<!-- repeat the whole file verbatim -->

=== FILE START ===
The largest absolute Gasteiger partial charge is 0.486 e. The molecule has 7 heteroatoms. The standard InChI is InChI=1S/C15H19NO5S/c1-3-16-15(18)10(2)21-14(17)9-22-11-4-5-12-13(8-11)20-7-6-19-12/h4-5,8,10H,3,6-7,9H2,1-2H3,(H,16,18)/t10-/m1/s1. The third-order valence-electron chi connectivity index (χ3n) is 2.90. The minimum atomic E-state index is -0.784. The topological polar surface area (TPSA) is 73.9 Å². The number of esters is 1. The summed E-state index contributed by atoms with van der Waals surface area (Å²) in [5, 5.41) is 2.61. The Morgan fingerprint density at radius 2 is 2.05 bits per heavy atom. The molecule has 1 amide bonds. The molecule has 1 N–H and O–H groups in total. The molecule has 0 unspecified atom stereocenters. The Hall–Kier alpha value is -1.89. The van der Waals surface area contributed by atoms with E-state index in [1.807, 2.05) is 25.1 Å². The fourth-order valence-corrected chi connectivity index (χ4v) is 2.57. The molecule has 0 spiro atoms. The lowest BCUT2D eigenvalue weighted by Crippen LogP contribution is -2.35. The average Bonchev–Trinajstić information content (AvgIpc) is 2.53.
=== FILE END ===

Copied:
The largest absolute Gasteiger partial charge is 0.486 e. The molecule has 7 heteroatoms. The standard InChI is InChI=1S/C15H19NO5S/c1-3-16-15(18)10(2)21-14(17)9-22-11-4-5-12-13(8-11)20-7-6-19-12/h4-5,8,10H,3,6-7,9H2,1-2H3,(H,16,18)/t10-/m1/s1. The third-order valence-electron chi connectivity index (χ3n) is 2.90. The minimum atomic E-state index is -0.784. The topological polar surface area (TPSA) is 73.9 Å². The number of esters is 1. The summed E-state index contributed by atoms with van der Waals surface area (Å²) in [5, 5.41) is 2.61. The Morgan fingerprint density at radius 2 is 2.05 bits per heavy atom. The molecule has 1 amide bonds. The molecule has 1 N–H and O–H groups in total. The molecule has 0 unspecified atom stereocenters. The Hall–Kier alpha value is -1.89. The van der Waals surface area contributed by atoms with E-state index in [1.807, 2.05) is 25.1 Å². The fourth-order valence-corrected chi connectivity index (χ4v) is 2.57. The molecule has 0 spiro atoms. The lowest BCUT2D eigenvalue weighted by Crippen LogP contribution is -2.35. The average Bonchev–Trinajstić information content (AvgIpc) is 2.53.